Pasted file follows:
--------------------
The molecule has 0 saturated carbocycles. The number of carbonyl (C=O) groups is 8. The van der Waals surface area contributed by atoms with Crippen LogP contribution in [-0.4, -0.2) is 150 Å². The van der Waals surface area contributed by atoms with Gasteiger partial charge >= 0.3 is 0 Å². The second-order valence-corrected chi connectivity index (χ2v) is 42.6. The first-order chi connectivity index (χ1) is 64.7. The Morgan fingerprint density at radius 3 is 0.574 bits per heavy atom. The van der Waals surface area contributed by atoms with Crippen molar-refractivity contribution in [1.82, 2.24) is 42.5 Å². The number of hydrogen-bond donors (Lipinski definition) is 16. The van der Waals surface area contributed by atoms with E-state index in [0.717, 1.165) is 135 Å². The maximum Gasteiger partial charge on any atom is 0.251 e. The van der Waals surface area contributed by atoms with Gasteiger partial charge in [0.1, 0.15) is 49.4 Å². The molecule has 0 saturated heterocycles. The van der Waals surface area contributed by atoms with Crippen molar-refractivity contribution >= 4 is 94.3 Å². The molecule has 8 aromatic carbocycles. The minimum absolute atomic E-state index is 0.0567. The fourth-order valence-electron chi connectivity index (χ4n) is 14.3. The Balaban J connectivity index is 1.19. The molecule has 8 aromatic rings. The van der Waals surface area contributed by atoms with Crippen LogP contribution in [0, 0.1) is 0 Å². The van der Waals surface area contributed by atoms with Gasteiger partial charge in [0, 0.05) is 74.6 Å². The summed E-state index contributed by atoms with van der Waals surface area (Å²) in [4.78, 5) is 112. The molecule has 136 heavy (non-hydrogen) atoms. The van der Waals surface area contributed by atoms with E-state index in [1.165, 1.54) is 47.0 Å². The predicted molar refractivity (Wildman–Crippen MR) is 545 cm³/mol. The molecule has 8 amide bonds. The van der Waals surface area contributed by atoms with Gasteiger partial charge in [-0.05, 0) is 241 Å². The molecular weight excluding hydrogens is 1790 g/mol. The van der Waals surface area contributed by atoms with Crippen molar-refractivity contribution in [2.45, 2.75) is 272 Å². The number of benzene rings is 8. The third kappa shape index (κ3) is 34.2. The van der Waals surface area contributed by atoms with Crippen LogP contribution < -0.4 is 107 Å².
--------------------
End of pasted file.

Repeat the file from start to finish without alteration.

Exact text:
The molecule has 0 saturated carbocycles. The number of carbonyl (C=O) groups is 8. The van der Waals surface area contributed by atoms with Crippen LogP contribution in [-0.4, -0.2) is 150 Å². The van der Waals surface area contributed by atoms with Gasteiger partial charge >= 0.3 is 0 Å². The second-order valence-corrected chi connectivity index (χ2v) is 42.6. The first-order chi connectivity index (χ1) is 64.7. The Morgan fingerprint density at radius 3 is 0.574 bits per heavy atom. The van der Waals surface area contributed by atoms with Crippen molar-refractivity contribution in [1.82, 2.24) is 42.5 Å². The number of hydrogen-bond donors (Lipinski definition) is 16. The van der Waals surface area contributed by atoms with E-state index in [0.717, 1.165) is 135 Å². The maximum Gasteiger partial charge on any atom is 0.251 e. The van der Waals surface area contributed by atoms with Gasteiger partial charge in [0.1, 0.15) is 49.4 Å². The molecule has 0 saturated heterocycles. The van der Waals surface area contributed by atoms with Crippen molar-refractivity contribution >= 4 is 94.3 Å². The molecule has 8 aromatic carbocycles. The minimum absolute atomic E-state index is 0.0567. The fourth-order valence-electron chi connectivity index (χ4n) is 14.3. The Balaban J connectivity index is 1.19. The molecule has 8 aromatic rings. The van der Waals surface area contributed by atoms with Crippen LogP contribution in [0, 0.1) is 0 Å². The van der Waals surface area contributed by atoms with Gasteiger partial charge in [0, 0.05) is 74.6 Å². The summed E-state index contributed by atoms with van der Waals surface area (Å²) in [4.78, 5) is 112. The molecule has 136 heavy (non-hydrogen) atoms. The van der Waals surface area contributed by atoms with E-state index in [1.165, 1.54) is 47.0 Å². The predicted molar refractivity (Wildman–Crippen MR) is 545 cm³/mol. The molecule has 8 amide bonds. The van der Waals surface area contributed by atoms with Gasteiger partial charge in [-0.05, 0) is 241 Å². The molecular weight excluding hydrogens is 1790 g/mol. The van der Waals surface area contributed by atoms with Crippen molar-refractivity contribution in [2.45, 2.75) is 272 Å². The number of benzene rings is 8. The third kappa shape index (κ3) is 34.2. The van der Waals surface area contributed by atoms with Crippen LogP contribution < -0.4 is 107 Å².